Longbows are another popular bow type, and these hefty bows can be particularly tricky to find the perfect brace height due to their size. For these bows, the ideal brace height is about 1/12th of the bow’s total length.
While you can do a bit of trial and error around these measurements and within these ranges, remember that any manufacturer-provided brace height is going to be the best for your bow, particularly more modern compound and recurve bows. So, if you decide to alter the brace height on these bows, try not to stray too far from what the manufacturer has recommended.
How To Adjust Bow Brace Height
Now that you know relatively what your bow’s brace height should be, it’s time to alter the brace’s position to match. This is especially crucial considering brace heights can slide out of position and should be checked before every shooting session.
Altering a bow’s brace height is simple. First, remove your bow stringer and bowstring. Next, slip off the bottom loop of your bowstring and twist the string in the direction you need to either raise or lower your brace height. To increase brace height, you will twist your bowstring so it tightens, creating a shorter bowstring. You would do the opposite to decrease your brace height and create a longer bowstring. Two or three twists will often result in 1/4th of an inch of length.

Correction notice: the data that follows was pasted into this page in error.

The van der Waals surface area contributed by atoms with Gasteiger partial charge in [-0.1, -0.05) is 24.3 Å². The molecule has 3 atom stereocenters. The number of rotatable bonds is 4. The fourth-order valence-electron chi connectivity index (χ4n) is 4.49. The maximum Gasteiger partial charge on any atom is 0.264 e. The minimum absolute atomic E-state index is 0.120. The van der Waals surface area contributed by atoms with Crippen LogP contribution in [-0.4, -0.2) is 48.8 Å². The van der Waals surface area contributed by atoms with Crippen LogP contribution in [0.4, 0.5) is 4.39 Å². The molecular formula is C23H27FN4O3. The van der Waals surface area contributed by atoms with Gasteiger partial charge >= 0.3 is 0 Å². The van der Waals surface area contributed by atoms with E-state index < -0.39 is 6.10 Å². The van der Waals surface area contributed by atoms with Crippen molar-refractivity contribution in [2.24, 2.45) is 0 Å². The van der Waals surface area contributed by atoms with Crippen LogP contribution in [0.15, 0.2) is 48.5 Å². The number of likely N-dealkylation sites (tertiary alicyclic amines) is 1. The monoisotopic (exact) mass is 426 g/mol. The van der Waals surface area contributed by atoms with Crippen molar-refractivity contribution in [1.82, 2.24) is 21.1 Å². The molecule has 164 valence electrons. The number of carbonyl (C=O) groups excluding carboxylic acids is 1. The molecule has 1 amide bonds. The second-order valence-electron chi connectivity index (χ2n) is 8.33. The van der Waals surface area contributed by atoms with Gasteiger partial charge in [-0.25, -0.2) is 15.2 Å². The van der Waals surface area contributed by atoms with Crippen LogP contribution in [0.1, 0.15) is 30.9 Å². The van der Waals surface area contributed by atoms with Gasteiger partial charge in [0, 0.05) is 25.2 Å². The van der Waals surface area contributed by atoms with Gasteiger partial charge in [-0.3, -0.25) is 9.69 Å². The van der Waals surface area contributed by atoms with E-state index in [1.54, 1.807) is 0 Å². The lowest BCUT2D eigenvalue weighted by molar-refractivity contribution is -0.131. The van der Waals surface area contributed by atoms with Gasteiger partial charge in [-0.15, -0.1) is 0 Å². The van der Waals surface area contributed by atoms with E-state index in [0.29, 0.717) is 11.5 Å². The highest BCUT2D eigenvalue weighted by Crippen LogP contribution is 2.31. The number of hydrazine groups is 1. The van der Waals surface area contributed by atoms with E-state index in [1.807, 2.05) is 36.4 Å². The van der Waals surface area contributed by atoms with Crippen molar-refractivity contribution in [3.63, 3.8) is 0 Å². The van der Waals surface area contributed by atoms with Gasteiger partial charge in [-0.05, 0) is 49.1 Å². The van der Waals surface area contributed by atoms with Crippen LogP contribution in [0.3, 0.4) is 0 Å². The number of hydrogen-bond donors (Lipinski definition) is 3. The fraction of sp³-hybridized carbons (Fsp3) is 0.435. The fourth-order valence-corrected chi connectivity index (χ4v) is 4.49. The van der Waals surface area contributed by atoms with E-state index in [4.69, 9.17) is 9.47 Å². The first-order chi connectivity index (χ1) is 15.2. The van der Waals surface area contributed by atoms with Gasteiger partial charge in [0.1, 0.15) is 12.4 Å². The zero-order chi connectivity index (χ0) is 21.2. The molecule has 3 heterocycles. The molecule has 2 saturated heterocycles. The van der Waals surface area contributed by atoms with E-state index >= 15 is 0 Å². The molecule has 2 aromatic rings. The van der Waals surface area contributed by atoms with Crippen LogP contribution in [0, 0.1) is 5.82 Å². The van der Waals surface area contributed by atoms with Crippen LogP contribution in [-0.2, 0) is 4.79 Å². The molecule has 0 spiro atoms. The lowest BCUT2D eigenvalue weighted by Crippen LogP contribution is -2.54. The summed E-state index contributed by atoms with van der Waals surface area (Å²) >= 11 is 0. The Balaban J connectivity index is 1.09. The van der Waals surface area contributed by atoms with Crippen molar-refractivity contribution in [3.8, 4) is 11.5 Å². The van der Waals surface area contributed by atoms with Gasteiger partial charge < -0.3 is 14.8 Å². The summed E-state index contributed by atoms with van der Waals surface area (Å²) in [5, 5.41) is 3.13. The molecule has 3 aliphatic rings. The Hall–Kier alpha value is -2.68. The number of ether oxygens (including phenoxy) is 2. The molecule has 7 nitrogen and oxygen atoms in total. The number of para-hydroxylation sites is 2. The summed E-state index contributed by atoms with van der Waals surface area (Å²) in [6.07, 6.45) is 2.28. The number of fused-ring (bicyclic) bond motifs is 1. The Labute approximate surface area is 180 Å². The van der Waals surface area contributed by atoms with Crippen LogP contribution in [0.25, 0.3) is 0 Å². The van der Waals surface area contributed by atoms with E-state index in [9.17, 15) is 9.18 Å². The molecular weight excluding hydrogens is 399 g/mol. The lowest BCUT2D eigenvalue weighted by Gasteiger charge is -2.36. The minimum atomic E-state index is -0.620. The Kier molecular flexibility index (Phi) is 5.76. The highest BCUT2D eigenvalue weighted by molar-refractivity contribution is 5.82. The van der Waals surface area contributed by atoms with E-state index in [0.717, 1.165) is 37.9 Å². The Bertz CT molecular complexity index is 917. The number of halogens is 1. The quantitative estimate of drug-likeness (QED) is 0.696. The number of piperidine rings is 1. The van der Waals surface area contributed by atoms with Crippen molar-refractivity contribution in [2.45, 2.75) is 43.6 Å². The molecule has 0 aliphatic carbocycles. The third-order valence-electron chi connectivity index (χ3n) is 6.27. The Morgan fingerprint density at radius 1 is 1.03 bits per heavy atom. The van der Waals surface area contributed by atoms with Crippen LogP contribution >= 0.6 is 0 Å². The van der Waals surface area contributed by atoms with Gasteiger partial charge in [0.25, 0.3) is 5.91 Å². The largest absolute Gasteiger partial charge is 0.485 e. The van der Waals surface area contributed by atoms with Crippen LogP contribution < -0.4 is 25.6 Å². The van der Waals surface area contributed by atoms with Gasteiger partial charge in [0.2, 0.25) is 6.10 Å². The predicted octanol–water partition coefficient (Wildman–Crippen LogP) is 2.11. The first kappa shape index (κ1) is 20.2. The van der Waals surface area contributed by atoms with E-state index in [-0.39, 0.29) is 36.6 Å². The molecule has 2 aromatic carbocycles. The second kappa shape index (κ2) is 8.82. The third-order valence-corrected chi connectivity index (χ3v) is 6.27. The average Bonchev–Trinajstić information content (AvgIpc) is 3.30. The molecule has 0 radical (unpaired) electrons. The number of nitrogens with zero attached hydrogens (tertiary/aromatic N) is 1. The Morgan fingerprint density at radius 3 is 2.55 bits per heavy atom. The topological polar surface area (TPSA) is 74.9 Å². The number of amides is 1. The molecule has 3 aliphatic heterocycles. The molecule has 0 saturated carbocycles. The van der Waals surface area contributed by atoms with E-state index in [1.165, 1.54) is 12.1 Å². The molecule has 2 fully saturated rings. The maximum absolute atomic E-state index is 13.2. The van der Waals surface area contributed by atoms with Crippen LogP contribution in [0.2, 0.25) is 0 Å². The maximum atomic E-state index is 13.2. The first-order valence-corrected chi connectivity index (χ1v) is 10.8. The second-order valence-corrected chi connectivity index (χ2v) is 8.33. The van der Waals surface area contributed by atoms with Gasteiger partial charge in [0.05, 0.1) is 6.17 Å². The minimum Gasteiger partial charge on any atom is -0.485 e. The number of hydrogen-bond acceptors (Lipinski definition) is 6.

Once you have the ideal bowstring length, replace your bow’s loop and bow stringer to check the brace height, and make any necessary adjustments.
When it comes to your bow’s brace height, it is never ideal to have one that is too high, or even too low. This could result in an extremely loud and inaccurate shot, and, if the brace height is too low, it could even damage your bow. Therefore, it is important to learn how to measure and adjust your bow’s brace height early on, so you exactly what height allows the most accurate shot, ideal speed, and other important factors.